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The asterisk ("*") denotes a footnote.
  means literally or indicates
 Mark word for later review on this computer
denoted denotes denoting denote denotative
Strongly Associated with:   connotes, connotation
Synonym Comparison:  Both denote and connote tell what something means, but denote is a better choice when telling explicitly. For example, the "equal sign" denotes that "what is on the left side of it is equal to what is one the right side of it".  In contrast, connote is the better choice when implying meaning. For example, devour connotes something very different than eat.
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  • The asterisk ("*") denotes a footnote.
  • "multi-" denotes "many’"
  • He said three failures denote uncommon strength since a weakling would have given up before trying the third time.
    Minna Thomas Antrim
  • If lawyers are disbarred and clergymen defrocked, doesn’t it follow that electricians can be delighted, musicians denoted?
    George Carlin

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  • Words denote concepts.
  • She felt sorry for middle-aged matrons who after much analysis discovered that the seat of their anxiety was in their seats; she felt sorry for persons who called their fathers My Old Man, denoting that they were raffish, probably boozy ineffective creatures who had disappointed their children dreadfully and unforgivably somewhere along the line.
    Harper Lee  --  Go Set a Watchman
  • Bright green lines denoted the buildings, allowing viewers to see inside; it reminded Mae of heat-reading visual displays.
    Dave Eggers  --  The Circle
  • He crudely referred to the comfort girl as chosen-pi, a base anatomical slur which also denoted her Koreanness.
    Chang-rae Lee  --  A Gesture Life
  • That they should be punished just as if they had killed a white man, and punishment of a white man for a wrong done to a black man would denote equality.
    Mildred D. Taylor  --  Roll of Thunder, Hear My Cry
  • He noted the silver bar on her shoulder denoting her rank as a first lieutenant.
    David Baldacci  --  Zero Day

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  • I make flutters with my eyelids denoting an urgent need for sleep.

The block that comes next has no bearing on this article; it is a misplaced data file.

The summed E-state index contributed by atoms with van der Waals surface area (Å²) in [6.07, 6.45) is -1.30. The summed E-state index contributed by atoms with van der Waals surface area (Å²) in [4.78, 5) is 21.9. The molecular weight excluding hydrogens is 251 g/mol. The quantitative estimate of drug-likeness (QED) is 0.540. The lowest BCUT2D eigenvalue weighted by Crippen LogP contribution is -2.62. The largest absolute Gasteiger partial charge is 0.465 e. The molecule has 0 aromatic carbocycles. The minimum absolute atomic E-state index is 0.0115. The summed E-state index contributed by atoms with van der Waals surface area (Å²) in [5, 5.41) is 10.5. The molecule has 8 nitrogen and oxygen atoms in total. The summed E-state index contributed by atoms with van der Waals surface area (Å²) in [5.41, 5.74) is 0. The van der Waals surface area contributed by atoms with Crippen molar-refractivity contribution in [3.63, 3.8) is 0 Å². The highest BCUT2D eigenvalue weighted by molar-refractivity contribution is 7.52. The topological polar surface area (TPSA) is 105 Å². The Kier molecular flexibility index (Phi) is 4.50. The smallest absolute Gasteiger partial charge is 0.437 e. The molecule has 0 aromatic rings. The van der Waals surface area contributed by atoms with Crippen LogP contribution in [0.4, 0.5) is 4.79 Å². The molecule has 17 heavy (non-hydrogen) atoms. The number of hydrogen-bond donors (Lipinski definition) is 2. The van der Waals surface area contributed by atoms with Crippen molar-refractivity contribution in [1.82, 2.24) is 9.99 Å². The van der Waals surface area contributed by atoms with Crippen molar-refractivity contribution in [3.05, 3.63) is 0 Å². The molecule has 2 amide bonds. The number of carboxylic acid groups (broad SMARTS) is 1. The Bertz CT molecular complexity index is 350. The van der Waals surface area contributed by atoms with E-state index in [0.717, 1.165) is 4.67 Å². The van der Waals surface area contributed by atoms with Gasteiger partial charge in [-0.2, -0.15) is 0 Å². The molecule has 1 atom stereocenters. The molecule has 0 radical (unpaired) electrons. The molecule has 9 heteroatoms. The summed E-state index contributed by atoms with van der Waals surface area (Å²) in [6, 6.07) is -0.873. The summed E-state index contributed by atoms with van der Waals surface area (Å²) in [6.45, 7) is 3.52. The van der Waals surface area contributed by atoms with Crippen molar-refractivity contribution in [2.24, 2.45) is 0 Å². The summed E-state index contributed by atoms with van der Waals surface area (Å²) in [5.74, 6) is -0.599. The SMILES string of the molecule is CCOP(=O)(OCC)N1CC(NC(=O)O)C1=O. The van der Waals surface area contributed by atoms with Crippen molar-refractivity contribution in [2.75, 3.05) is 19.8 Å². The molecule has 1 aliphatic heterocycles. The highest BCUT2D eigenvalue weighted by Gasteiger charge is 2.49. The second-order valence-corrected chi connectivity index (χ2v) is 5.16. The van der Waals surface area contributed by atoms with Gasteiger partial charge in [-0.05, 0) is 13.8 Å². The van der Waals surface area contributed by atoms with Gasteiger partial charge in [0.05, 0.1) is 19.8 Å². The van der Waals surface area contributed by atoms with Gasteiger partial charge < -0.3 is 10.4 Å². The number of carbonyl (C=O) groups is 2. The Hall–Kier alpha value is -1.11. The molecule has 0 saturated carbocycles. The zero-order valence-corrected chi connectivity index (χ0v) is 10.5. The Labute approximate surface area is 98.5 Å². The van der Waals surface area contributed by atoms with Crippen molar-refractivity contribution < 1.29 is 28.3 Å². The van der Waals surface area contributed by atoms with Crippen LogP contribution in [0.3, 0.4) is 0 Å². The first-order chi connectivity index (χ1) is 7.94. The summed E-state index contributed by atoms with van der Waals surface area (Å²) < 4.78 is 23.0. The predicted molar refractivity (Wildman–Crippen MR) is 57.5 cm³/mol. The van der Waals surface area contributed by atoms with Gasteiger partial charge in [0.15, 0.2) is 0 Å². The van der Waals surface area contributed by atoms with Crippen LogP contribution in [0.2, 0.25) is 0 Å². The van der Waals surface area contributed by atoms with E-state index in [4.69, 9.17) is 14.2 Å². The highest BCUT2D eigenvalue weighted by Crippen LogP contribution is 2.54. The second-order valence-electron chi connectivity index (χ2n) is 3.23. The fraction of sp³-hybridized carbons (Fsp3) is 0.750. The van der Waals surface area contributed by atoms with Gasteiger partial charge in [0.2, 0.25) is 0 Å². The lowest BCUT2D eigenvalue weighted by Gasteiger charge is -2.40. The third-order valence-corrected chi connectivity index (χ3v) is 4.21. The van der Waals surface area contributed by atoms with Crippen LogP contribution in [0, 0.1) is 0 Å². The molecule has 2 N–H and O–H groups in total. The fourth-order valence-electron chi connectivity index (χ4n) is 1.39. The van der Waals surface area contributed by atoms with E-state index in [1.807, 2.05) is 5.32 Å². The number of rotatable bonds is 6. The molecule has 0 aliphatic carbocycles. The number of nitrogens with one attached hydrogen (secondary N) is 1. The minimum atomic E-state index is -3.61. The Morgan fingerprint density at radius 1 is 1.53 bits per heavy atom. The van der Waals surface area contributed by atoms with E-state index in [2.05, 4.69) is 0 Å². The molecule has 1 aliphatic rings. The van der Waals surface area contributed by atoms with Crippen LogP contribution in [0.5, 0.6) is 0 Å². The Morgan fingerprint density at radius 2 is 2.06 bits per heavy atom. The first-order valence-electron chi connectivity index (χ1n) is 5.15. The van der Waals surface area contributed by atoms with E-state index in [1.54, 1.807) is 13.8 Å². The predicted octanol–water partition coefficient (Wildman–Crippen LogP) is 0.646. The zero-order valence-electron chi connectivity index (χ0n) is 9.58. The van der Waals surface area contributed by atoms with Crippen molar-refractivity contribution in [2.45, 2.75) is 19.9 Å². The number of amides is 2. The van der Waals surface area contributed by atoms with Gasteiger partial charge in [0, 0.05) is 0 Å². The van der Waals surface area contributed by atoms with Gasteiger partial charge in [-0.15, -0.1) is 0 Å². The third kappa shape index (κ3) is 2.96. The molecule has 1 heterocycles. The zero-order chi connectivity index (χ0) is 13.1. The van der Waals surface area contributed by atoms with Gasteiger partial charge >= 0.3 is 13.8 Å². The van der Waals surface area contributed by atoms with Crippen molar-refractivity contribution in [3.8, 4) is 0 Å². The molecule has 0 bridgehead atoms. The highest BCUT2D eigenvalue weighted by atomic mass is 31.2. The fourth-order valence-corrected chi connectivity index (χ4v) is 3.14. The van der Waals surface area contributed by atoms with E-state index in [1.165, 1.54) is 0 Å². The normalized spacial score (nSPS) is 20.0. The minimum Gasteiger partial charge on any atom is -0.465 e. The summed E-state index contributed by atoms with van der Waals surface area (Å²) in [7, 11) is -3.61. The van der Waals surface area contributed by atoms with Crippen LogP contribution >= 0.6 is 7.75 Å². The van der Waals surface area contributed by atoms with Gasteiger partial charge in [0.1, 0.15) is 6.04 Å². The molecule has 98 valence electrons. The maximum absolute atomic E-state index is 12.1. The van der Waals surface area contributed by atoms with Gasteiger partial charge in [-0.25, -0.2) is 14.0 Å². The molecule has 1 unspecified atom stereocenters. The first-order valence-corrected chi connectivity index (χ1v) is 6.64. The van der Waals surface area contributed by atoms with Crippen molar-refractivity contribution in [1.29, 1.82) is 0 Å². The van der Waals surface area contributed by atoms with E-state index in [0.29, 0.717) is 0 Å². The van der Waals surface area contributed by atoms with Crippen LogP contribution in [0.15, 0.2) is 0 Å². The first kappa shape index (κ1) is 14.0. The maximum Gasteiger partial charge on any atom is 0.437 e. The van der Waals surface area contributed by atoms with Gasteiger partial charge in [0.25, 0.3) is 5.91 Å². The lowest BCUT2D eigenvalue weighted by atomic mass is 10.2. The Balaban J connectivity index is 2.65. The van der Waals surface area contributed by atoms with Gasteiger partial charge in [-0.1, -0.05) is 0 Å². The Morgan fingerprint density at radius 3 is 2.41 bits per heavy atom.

William Styron  --  Sophie’s Choice
  • The second one makes a twirling motion beside his ear, with his finger, denoting craziness.
    Margaret Atwood  --  Cat’s Eye
  • Lightning rods guarding some graves denoted dead who rested uneasily; stumps of burned-out candles stood at the heads of infant graves.
    Harper Lee  --  To Kill a Mockingbird
  • But this denoted a foregone conclusion: ’tis a shrewd doubt, though it be but a dream.
    William Shakespeare  --  Othello, the Moor of Venice
  • "Taps" denoted the end of the day.
    Wes Moore  --  The Other Wes Moore
  • She said nothing, her eyes red-rimmed, denoting deep alarm, as she climbed into the ambulance with his sweater grasped tightly in her fist.
    James McBride  --  The Color of Water
  • A murky red and yellow sky, and a rising mist from the Seine, denoted the approach of darkness.
    Charles Dickens  --  A Tale of Two Cities
  • We were, as we believed, many hundred miles from any land; but this apparition seemed to denote that it was not, in reality, so distant as we had supposed.
    Mary Shelley  --  Frankenstein
  • Hold thy desperate hand: Art thou a man? thy form cries out thou art; Thy tears are womanish; thy wild acts denote The unreasonable fury of a beast; Unseemly woman in a seeming man!
    William Shakespeare  --  Romeo and Juliet
  • Enthroned there under his hat, he observed our household through his un-glasses and swished the animal-tail fly swatter that denoted his station in life.
    Barbara Kingsolver  --  The Poisonwood Bible
  • He considered that there was denoted a lack of purpose on the part of the generals.
    Stephen Crane  --  The Red Badge of Courage
  • A clump of scrubby trees, such as alone grew on the peninsula, did not so much conceal the cottage from view, as seem to denote that here was some object which would fain have been, or at least ought to be, concealed.
    Nathaniel Hawthorne  --  The Scarlet Letter
  • The sound conveyed no shock or censure, it was merely a vocal punctuation mark, denoting the acceptance of a fact.
    Ayn Rand  --  Atlas Shrugged
  • I said this laughing: I perceived that Bessie’s glance, though it expressed regard, did in no shape denote admiration.
    Charlotte Bronte  --  Jane Eyre
  • By using the number denoting the specific impulse, calculations can be made to determine the exhaust velocity of a rocket and ultimately its overall performance.
    Homer Hickam  --  October Sky
  • Originally known as the Wind Rose, it denoted the directions of the thirty-two winds, blowing from the directions of eight major winds, eight half-winds, and sixteen quarter-winds.
    Dan Brown  --  The Da Vinci Code
  • At first sight, nothing denoted the cardinal; and it was impossible for those who did not know his face to guess in whose presence they were.
    Alexandre Dumas  --  The Three Musketeers